Actor Roger Lloyd-Pack, best known for his deadpan delivery and demeanour as Trigger in Only Fools And Horses, dies aged 69.
His agent, Maureen Vincent, said he had pancreatic cancer and had “died at home surrounded by his family”.
Best known as Trigger in Only Fools and Horses and Owen Newitt in The Vicar Of Dibley, Lloyd-Pack played an incredible variety of roles during a TV, film and stage career which began in the 1960s.
Born in Islington in 1944 and educated at Bedales boarding school in Hampshire, Lloyd-Pack was regarded by colleagues as a gifted professional in productions as varied as pantomimes, police drama The Bill, and Shakespeare’s Twelfth Night.
He was also a successful stage actor, appearing regularly at Shakespeare’s Globe in central London, but knew he would always be best known as Trigger.
In a 2012 interview with the Guardian, he said: “People will never stop shouting “Trigger!” at me in the street. The other day I jumped some lights on my bike because someone was hollering at me. A police van pulled me over, and when I stopped they also shouted: “Trigger!”. It can be very annoying.”
He was also politically active and a prominent campaigner for left-wing causes in the capital.
Lloyd-Pack’s daughter Emily shot to fame in the 1987 film Wish You Were Here before stepping back from the celebrity limelight after struggling with health issues.
John Challis, best known as Boycie in Only Fools, said: “I spoke to Roger two days ago. Roger said it was a bit awkward to talk at that particular moment. It is very sad and very distressing.
“My thoughts are with his family. He was a remarkable man and he’ll be missed. Roger is irreplaceable. It’s a very sorry day.”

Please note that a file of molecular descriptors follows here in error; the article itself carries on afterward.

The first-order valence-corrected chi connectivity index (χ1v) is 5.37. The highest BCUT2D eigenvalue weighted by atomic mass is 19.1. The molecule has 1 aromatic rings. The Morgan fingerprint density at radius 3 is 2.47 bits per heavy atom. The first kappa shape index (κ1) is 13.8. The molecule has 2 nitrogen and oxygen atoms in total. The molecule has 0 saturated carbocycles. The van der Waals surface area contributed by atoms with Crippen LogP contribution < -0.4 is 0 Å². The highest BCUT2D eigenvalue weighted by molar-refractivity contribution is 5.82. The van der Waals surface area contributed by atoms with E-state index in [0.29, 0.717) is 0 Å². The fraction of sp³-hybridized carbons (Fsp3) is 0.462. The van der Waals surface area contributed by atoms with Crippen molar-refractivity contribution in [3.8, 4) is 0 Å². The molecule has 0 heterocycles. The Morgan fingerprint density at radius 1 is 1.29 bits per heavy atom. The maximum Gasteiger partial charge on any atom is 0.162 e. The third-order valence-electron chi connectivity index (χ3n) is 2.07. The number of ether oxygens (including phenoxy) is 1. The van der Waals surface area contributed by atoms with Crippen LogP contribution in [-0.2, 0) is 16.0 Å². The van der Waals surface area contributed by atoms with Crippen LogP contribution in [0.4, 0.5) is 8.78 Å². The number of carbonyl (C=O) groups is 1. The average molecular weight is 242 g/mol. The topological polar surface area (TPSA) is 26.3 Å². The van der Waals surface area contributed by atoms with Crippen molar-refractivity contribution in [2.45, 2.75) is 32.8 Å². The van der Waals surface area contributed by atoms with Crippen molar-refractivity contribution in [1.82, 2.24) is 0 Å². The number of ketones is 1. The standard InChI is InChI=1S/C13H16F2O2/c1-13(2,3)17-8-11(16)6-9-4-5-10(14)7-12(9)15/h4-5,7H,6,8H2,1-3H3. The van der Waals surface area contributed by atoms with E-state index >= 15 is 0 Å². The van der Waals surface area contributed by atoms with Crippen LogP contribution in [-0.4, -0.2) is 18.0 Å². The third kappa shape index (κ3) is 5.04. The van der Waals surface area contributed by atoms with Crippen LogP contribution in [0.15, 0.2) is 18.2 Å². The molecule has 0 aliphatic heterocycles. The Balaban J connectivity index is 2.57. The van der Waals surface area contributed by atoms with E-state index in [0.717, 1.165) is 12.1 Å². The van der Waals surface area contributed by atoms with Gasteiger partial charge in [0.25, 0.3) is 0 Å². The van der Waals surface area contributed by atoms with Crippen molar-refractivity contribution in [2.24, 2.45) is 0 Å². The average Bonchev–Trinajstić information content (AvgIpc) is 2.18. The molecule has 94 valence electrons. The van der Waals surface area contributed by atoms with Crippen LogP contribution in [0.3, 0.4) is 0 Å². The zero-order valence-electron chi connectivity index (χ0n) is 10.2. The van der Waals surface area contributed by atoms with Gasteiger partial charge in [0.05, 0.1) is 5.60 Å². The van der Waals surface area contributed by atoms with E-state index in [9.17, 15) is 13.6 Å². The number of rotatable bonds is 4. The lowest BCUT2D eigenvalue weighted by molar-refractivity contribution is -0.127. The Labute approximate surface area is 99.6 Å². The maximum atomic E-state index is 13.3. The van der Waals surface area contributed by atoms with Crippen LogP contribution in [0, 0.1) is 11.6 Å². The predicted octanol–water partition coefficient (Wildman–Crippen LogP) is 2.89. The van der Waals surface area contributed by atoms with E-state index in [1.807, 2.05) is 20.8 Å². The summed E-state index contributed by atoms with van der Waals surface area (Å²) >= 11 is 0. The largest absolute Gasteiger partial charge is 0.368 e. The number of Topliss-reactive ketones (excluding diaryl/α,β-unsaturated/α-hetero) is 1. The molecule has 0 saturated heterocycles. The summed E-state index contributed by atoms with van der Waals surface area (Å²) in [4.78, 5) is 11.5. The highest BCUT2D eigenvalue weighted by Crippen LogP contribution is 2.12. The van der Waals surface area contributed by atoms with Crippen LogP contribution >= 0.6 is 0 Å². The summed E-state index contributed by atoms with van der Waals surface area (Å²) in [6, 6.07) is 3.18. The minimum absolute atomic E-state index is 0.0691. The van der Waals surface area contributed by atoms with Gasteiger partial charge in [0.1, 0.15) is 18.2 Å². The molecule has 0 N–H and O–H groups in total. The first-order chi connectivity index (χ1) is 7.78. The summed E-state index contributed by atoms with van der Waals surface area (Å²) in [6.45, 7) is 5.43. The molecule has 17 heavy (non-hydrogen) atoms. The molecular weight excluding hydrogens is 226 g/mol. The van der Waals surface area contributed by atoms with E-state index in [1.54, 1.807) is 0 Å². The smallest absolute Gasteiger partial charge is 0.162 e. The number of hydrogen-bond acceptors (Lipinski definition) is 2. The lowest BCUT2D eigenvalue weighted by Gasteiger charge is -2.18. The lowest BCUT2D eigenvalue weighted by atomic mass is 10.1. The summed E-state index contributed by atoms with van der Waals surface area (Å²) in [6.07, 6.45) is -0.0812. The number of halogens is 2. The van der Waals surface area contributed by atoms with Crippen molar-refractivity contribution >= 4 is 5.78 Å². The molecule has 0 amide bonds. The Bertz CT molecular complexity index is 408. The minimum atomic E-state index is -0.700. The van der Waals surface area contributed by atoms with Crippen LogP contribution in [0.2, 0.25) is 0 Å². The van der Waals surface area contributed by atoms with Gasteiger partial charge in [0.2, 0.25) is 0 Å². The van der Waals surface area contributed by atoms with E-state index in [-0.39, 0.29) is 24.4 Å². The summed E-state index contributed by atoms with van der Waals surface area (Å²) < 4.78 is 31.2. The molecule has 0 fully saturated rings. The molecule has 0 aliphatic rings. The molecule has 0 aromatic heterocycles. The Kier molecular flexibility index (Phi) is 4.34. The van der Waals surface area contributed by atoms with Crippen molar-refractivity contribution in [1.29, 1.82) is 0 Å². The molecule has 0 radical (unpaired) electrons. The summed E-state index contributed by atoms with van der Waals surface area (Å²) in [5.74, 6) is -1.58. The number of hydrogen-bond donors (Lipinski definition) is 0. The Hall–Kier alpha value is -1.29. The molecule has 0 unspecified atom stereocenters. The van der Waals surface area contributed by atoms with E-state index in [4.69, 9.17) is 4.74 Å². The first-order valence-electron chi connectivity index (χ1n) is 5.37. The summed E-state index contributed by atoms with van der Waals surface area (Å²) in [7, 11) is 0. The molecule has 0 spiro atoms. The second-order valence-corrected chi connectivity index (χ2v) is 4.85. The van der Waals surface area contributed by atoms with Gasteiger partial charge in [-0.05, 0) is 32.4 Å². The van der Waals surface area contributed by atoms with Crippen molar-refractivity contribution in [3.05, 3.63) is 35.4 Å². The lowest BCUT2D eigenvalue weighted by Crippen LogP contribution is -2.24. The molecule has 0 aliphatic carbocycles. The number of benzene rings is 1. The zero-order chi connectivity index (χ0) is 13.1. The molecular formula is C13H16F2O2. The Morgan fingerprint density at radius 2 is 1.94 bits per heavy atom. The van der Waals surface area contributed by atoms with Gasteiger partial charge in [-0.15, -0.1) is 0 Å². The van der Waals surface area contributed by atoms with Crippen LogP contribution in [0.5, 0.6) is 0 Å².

I shall remember him with fondness and for all the good times we had together – Sir David Jason
Sir David Jason told of his “fondness” for his sitcom co-star and described him as a fine actor.
He said: “I was very saddened to hear of Roger’s passing. He was a very quiet, kind and unassuming actor who was a pleasure to work with.
“Although he played the simple soul of Trigger in Only Fools And Horses, he was a very intelligent man and a very fine actor capable of many roles. I shall remember him with fondness and for all the good times we had together.”
Shane Allen, the BBC’s controller of comedy commissioning, said: “The nation bids a fond and sad farewell to one of the most popular television sitcom actors of his generation.
“Roger Lloyd-Pack enjoyed a long and successful career which spanned everything from the hugely iconic Trigger to roles in Shakespeare at The Globe.
“He will be greatly missed and his work will live on for many years to come. Our thoughts are with his loved ones.”
— Channel 4 News (@Channel4News) January 16, 2014
@Channel4News RIPâ?¦ Legendâ?¦ â??Alwight Dave!â?
— Chris Campbell (@cclaptop) January 16, 2014
— Lisa Bailey (@lisa01403) January 16, 2014
— Simon Conway (@SimonConway) January 16, 2014
@Channel4News the bar scene.”brace yaself trig”
— matt corr (@mattcorr4) January 16, 2014
@Channel4News There were so many! Open 24hrs a day but not at night & naming the baby Rodney after Dave were two of my many favourites.
— Richard Harwood (@harwoodonline) January 16, 2014
@Channel4News what about Owen who he played in dibley
— simply caitlin (@sncjwinter) January 16, 2014
@Channel4News If it’s one line, for me it the scene in Sids cafe, the saying that all road sweepers have “Look after your Broom” By Trigger!
— Tom Davies (@TomDenovo) January 16, 2014
@Channel4News Trigger’s face when Del falls through the bar. Also RLP was very good as the Police inspector in Poirot – the Blue Train
— Iain (@Iain_33) January 16, 2014
Trigger on Gandhi: “He made one great film and then you never saw him again…”
— Conka (@conkamcbride) January 16, 2014
@Channel4News … an Trigger dithers about going through the shot from left to right then right to left so visually funny as well!
— Mark Harris (@ProfHarry44) January 16, 2014
— Christian Cerisola (@ChristianCeriso) January 16, 2014
@Channel4News so many as Trigger. Ghandi joke was a stand out
— (null) (@johns1984) January 16, 2014
Just awoken to terribly sad news that Roger Lloyd Pack has died. We loved playing with him At the Globe & the Apollo. Farewell, old friend.
— Stephen Fry (@stephenfry) January 16, 2014